Another problem then arises: how does it happen that some will not be saved? This is the problem with which Calvinist theology wrestles. If God, in fact, predestines all for salvation, how is it possible for anyone not to be saved? Catholics would answer this question by saying that human beings are given the freedom to choose or refuse God's offer of salvation; or to use the Pope's term above, they are free to cooperate with God's grace or not. In so doing, Catholics do not minimize the need for God's grace, which makes it possible for human beings to cooperate in the first place. However, they recognize that God's plan includes the possibility that human beings could throw away the gift they have been given.

This answer dissatisfies Calvinists. This is the reason for their dissatisfaction: It would seem, that if human beings are able to frustrate God's will and the power of God's grace in bringing all people to salvation, then God's grace and will are not all powerful. Human decisions have the power to overturn God's plans and even God's actions. Thus, human beings, would seem to be more powerful than God in this respect. They have the power to frustrate God's plan and power.

This possibility is untenable for many Calvinists. Calvinism grew out of that branch of Catholicism (Franciscan theology) which emphasized how God was all powerful, and that whatever God willed came to pass. It was impossible for any creature to resist God's will or to frustrate God's plan. Thus, for a Calvinist, if any people are not saved, it is not merely because they chose not to be saved. It is also because God willed or predestined it, that they would not be saved.

Clearly, this conclusion does not sit well with Catholics. But the objections of the Calvinists are important theological points, and not to be easily dismissed. We often call God "All Powerful" and "Almighty" ourselves. How is it possible that human beings can frustrate the designs of an all powerful God? Some may argue perhaps that ultimately those who are not saved do not frustrate God's designs because they demonstrate God's justice. This is the Calvinist answer, and it shows that those who reject God have a place in God's plan. The problem with this answer, however, is that it does not clearly establish that God does not want the sinner to die in sin; God does not will the damnation of anyone. If the sinner does not repent and return to God, then God's plan is frustrated with respect to that person. It would seem, then, that God is not all powerful.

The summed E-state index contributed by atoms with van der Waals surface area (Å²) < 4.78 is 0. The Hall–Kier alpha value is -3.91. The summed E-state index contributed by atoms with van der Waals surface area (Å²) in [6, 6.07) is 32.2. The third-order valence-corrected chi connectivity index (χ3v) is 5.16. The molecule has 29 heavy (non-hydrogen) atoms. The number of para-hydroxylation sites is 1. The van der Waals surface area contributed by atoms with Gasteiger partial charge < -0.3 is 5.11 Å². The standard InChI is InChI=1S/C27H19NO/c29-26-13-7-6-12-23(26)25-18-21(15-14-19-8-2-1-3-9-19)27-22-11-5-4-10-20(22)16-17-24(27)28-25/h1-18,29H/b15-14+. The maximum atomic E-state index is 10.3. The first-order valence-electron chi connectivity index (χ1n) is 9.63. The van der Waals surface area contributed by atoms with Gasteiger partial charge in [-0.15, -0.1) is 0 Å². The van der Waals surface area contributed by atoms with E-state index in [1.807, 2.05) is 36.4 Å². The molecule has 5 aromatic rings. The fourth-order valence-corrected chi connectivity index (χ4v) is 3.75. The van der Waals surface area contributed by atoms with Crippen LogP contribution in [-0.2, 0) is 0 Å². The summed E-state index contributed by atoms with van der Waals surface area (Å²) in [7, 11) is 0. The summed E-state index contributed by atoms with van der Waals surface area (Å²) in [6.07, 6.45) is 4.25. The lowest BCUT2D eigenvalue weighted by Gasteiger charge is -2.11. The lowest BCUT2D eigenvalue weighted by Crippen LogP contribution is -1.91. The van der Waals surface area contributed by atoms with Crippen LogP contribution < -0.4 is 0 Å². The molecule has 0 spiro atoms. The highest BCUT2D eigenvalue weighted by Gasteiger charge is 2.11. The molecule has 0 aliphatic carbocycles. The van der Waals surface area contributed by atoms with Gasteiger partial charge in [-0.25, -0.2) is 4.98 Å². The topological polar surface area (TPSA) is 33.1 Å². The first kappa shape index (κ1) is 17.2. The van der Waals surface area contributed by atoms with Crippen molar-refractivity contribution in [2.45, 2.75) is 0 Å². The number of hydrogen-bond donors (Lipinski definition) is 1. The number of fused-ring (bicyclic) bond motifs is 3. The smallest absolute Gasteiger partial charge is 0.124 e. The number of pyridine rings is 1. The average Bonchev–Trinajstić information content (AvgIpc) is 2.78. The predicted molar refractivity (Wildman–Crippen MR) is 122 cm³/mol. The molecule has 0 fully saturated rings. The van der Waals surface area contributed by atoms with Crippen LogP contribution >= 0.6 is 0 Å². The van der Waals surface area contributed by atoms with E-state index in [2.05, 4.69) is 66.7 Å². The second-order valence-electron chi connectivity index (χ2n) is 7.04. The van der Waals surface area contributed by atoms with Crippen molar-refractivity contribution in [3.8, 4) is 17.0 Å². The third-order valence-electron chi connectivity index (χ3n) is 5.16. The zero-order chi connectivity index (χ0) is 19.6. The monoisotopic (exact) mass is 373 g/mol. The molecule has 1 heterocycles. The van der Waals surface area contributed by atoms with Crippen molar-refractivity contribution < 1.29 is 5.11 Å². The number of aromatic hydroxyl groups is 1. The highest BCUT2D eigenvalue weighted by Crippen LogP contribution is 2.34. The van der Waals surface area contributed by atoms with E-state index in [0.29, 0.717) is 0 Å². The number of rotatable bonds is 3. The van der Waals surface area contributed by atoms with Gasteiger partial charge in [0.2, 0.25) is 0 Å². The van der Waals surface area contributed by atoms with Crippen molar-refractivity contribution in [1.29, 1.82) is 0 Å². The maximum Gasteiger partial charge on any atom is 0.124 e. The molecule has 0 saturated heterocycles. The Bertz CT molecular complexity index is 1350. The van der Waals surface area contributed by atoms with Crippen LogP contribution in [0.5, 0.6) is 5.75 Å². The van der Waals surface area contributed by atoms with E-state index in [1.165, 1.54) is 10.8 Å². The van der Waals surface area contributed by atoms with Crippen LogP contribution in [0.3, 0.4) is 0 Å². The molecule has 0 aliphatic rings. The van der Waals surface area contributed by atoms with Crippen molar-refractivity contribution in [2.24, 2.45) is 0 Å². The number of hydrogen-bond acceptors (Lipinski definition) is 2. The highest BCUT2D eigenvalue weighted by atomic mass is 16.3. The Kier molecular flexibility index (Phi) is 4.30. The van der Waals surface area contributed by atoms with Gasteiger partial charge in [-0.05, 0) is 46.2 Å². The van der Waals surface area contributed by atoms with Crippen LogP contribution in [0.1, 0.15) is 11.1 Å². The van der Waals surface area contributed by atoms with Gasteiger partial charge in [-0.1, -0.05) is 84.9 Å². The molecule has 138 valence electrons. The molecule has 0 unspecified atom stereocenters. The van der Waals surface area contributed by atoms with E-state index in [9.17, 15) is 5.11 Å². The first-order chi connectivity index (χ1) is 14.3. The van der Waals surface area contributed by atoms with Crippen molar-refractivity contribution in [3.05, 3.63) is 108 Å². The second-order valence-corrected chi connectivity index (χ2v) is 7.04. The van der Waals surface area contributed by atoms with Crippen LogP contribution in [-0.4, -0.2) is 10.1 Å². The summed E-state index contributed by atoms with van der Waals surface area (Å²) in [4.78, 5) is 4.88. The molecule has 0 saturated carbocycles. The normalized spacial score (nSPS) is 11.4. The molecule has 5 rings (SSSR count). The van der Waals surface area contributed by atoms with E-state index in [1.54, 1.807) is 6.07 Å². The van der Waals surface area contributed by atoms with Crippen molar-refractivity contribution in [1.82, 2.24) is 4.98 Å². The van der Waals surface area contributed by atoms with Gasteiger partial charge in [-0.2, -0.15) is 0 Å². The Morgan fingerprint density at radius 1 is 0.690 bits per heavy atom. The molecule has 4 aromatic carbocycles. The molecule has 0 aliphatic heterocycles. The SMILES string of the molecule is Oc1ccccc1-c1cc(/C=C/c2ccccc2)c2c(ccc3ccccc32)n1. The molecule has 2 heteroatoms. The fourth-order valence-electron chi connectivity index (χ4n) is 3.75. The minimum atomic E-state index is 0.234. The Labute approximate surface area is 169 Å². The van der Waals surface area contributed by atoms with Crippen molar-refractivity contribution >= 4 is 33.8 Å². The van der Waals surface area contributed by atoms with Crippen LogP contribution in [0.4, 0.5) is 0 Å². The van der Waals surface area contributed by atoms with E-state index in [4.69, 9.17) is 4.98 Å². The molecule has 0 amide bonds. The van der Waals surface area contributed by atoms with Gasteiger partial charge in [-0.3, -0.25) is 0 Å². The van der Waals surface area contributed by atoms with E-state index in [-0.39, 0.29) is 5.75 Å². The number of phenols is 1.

Catholics, I think, would then argue: yes, God has freely chosen to limit the sphere of his own power and freedom. Being all powerful, he and he alone has the power to limit the sphere in which his will is effective. By his own will, God freely chooses to allow individual human beings the freedom to choose or refuse him. Thus, Catholics would argue, that in creating free will, God has chosen to limit the realm of his power, creating a being that can frustrate God's will, with respect to that particular person. However, this person cannot frustrate God's overall plan, and this is the truth Calvinists want to protect.

So this is the problem of predestination in summary. There are, as you can imagine, several other wrinkles to the mix. The interplay between grace, free will, and the role of the church and sacraments raises many, many more questions. However, as I understand it, what I have written are some of the principal parts of the difficulties between Calvinists and Catholics on this point of predestination.

Father Paul Walsh, CSB is a member of the Congregation of St. Basil (Basilian Fathers) whose Curial House is in Toronto Ontario


Anonymous said...

Here are a couple of Signs of Pre-destination:

1. If a person has had visions, locutions or other intimate contact with God, it is unlikely that person will WANT to do anything BUT be with God in Heaven. Fr Mitch Pacwa, SJ states that certain people of God's choosing are given these special graces in order to "inspire the rest of us". For example most of the saints had these special graces.

2. Praying the Rosary daily is, as the Blessed Mother said to St Dominick, a "Sign of Pre-destination". There are again, so many graces which are given through the Rosary that again, the individual who faithfully prays it daily will likely go to Heaven because will want to say "Yes" to God. And the neat thing is praying the Rosary daily is something everyone can strive to do... it not only does a lot of good for you but also for the world as it's an extremely powerful prayer.

Anonymous said...

One passage in the Bible against Calvinist pre-destination: 2 Peter 3:9 "The Lord is patient with you, not wishing that ANY SHOULD PERISH, but that ALL SHOULD COME TO REPENTENCE" The fact that not all do come to repentance -- despite God's wish that they would - proves decisively that we are capable of deciding whether to accept or reject God's will. Which of course, is the essence of free will.

Anonymous said...

Augustine insists that God's grace is not merely offered to man, to be accepted or rejected at will, but that God supernaturally changes men's desires. Such action goes beyond divine assistance; all is of grace.